This was a terrible tradgey and my sympathy goes out to the family and workers who help take care of this lady. What happen there has nothing to do with security. This wasnt some stranger who walked in off the street and just picked and room. This was her son who visited her daily so why would anyone think that he was going to go and kill his mom. Why he did such a horrible thing may never be known.

  • murdock Jun 12, 2008

    "i think that the best way to get the most of any nursing home is to be an active and involved family member to the resident living there. Sometimes it's a decision you have no choice but to make and sometimes you don't have a choice of location. But regardless of the location, you must be diligent and active for your family member." - Amen TO THAT!!!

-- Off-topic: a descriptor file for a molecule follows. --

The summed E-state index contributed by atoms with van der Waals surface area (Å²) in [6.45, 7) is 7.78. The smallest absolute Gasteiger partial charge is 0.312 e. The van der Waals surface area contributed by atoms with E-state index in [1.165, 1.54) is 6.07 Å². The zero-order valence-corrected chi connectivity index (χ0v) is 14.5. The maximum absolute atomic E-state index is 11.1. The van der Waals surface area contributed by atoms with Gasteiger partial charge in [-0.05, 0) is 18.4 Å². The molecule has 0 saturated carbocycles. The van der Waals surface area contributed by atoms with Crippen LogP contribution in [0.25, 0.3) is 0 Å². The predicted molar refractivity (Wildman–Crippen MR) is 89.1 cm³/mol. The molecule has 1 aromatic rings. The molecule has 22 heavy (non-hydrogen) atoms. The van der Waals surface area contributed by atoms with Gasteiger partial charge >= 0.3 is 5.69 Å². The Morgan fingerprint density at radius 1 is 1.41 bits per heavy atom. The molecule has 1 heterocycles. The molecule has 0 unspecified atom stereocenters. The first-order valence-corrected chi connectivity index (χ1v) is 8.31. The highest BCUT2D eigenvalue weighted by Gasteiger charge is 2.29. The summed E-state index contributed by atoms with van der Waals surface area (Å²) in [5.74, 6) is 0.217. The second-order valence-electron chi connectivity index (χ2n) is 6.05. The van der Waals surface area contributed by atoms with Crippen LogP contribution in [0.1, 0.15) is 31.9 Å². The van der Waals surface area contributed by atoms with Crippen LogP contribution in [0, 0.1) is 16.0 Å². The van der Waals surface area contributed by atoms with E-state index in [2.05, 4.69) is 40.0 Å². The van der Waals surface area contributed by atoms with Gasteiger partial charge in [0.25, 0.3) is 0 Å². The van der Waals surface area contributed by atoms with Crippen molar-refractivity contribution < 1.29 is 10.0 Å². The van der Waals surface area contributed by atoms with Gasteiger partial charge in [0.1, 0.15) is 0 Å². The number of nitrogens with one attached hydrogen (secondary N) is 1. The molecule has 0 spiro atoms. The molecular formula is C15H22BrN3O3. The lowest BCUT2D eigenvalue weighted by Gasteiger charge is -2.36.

For the record, I don't defend Guardian Care just because I have patients there. I defend it because I see the progress made and feel it is a good place now. Just look at the recent evaluations - the last one in November showed a deficiency only for not knocking on a patient's door. There are worse things that could happen.

  • davidgnews Jun 11, 2008

    It is sad that things like this never happen in reverse order, if they have to happen at all.

  • Myword Jun 11, 2008

    I in no way agree with his actions, but those of you who have not faced the prolonged emotional and financial damage that dealing with nursing home world causes a family are lucky people indeed.

  • If the shoe fits.... Jun 11, 2008